About a year ago, I read an article about high school and college students wanting trigger warnings for material on the syllabus. I was irritated and thought it was unreasonable. I understood that if someone had PTSD or had been raped, that certain material may trigger some awful memories and emotions. At the same time, I assumed that these students participate in the real world to some degree, if they are able to sit in a classroom and do homework. If that's the case, these students are probably watching TV and skimming Facebook timelines, where they will see movie trailers, commercials, headlines and video clips that may cause similar distress. My conclusion was that if schools agreed to label the reading list with trigger warnings, it would become a never-ending list. The best literature is often packed with the hardest things in life. Reading some of the things might be hard, but working through the book may be good therapy. Or not. Student's choice at that point.
This past week, as each Facebook friend's Year in Review popped up, I felt a little kick to my gut every time I read the words "It's been a great year. Thanks for being a part of it!" In fact, the first time it popped up, I felt a little hurt. How could someone close to me say that it had been a great year? My son died on July 7 after a nightmarish 13-day battle with E. coli. It was sudden and shocking. We watched our child suffer in ways no person ever should and we witnessed things that replay in our minds every day, like nightmares on a movie screen as we try to live without him.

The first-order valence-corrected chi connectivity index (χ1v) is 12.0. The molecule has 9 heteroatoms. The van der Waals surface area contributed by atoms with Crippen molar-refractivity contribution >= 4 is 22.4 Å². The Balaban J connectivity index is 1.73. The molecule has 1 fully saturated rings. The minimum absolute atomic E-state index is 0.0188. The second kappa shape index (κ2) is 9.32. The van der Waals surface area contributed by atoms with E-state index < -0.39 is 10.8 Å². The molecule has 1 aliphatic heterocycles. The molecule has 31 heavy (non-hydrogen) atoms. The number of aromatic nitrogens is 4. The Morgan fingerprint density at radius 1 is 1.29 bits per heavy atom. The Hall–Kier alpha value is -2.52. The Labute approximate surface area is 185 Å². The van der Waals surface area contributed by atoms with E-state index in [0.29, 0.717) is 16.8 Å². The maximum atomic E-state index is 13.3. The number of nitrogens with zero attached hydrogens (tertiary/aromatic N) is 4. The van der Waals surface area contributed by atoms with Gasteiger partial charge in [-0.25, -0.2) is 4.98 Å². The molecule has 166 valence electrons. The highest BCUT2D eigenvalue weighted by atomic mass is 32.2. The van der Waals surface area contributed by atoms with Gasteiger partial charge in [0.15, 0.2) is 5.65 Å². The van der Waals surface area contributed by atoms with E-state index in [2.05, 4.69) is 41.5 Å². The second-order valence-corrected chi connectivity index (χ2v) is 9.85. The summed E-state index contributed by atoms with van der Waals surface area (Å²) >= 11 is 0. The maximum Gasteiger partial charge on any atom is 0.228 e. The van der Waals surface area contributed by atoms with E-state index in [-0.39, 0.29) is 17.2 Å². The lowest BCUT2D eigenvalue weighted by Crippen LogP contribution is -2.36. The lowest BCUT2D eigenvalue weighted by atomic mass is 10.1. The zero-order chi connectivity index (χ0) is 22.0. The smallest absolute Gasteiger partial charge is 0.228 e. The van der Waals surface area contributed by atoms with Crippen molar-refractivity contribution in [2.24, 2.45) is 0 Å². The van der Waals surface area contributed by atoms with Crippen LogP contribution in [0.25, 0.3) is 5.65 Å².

So, when I read a Huffington Post article yesterday, saying that Facebook had apologized to a dad who lost his daughter this year, I was torn. I feel for the guy. I know how jarring it was to see the automated prompt, with my boy's smiling face in the middle and confetti all around. I knew what the last six months of my year have looked like and I didn't want a replay. But, I did not have to look! I think the app was a great idea -- it's fun for most people. It wasn't fun for me. It wasn't fun to see everyone's happy year end while mine sucks. But, that is my life right now. I don't expect a trigger warning on Facebook, or on the radio before an ad for Whole Foods, where we bought the ground beef that made Joshy sick. I don't expect companies like Folger's to change their emotional commercials so that they don't highlight, for me, the fact that I will never wake up at my adult son's home and tell his children stories of his childhood. I can't expect to avoid seeing adorable, blonde boys playing with sisters and friends, searching for bugs, walking their dogs. I shouldn't expect to avoid the feelings that follow the most traumatic events and the biggest loss of my life.
Sometimes, life is hard. Sometimes it sucks and is unfair. Sometimes awful, unthinkable things happen. We can not expect the world to think of every terrible possibility and walk on eggshells to avoid triggering our nightmares. We must do the best we can to work through and live on, hopefully remembering the happy times more often than the worst.